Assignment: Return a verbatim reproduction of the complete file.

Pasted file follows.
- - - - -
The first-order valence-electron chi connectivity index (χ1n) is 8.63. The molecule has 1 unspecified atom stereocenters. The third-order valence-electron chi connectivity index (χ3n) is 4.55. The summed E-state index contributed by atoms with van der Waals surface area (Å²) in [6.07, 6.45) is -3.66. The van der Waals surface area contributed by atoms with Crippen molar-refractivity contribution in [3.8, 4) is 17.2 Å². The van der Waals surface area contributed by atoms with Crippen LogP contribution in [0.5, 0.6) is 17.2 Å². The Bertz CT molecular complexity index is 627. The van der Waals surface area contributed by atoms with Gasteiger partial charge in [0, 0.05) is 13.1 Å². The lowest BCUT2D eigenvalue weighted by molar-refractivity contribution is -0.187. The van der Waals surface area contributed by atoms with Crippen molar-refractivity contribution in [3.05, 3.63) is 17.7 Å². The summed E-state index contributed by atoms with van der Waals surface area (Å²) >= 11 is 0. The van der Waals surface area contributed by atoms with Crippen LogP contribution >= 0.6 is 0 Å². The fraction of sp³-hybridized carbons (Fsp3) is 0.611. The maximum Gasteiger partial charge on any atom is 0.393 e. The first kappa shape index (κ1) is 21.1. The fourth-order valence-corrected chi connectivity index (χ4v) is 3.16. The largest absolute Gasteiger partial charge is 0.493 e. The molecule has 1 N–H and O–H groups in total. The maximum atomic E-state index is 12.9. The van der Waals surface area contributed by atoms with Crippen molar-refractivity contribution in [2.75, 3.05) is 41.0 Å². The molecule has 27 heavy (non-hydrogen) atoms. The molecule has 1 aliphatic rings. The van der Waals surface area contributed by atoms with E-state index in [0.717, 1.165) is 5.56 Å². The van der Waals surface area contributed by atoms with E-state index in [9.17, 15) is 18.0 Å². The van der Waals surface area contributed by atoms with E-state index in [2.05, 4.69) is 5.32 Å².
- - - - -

The first-order valence-electron chi connectivity index (χ1n) is 8.63. The molecule has 1 unspecified atom stereocenters. The third-order valence-electron chi connectivity index (χ3n) is 4.55. The summed E-state index contributed by atoms with van der Waals surface area (Å²) in [6.07, 6.45) is -3.66. The van der Waals surface area contributed by atoms with Crippen molar-refractivity contribution in [3.8, 4) is 17.2 Å². The van der Waals surface area contributed by atoms with Crippen LogP contribution in [0.5, 0.6) is 17.2 Å². The Bertz CT molecular complexity index is 627. The van der Waals surface area contributed by atoms with Gasteiger partial charge in [0, 0.05) is 13.1 Å². The lowest BCUT2D eigenvalue weighted by molar-refractivity contribution is -0.187. The van der Waals surface area contributed by atoms with Crippen molar-refractivity contribution in [3.05, 3.63) is 17.7 Å². The summed E-state index contributed by atoms with van der Waals surface area (Å²) >= 11 is 0. The van der Waals surface area contributed by atoms with Crippen LogP contribution >= 0.6 is 0 Å². The fraction of sp³-hybridized carbons (Fsp3) is 0.611. The maximum Gasteiger partial charge on any atom is 0.393 e. The first kappa shape index (κ1) is 21.1. The fourth-order valence-corrected chi connectivity index (χ4v) is 3.16. The largest absolute Gasteiger partial charge is 0.493 e. The molecule has 1 N–H and O–H groups in total. The maximum atomic E-state index is 12.9. The van der Waals surface area contributed by atoms with Crippen molar-refractivity contribution in [2.75, 3.05) is 41.0 Å². The molecule has 27 heavy (non-hydrogen) atoms. The molecule has 1 aliphatic rings. The van der Waals surface area contributed by atoms with E-state index in [0.717, 1.165) is 5.56 Å². The van der Waals surface area contributed by atoms with E-state index in [9.17, 15) is 18.0 Å². The van der Waals surface area contributed by atoms with E-state index in [2.05, 4.69) is 5.32 Å².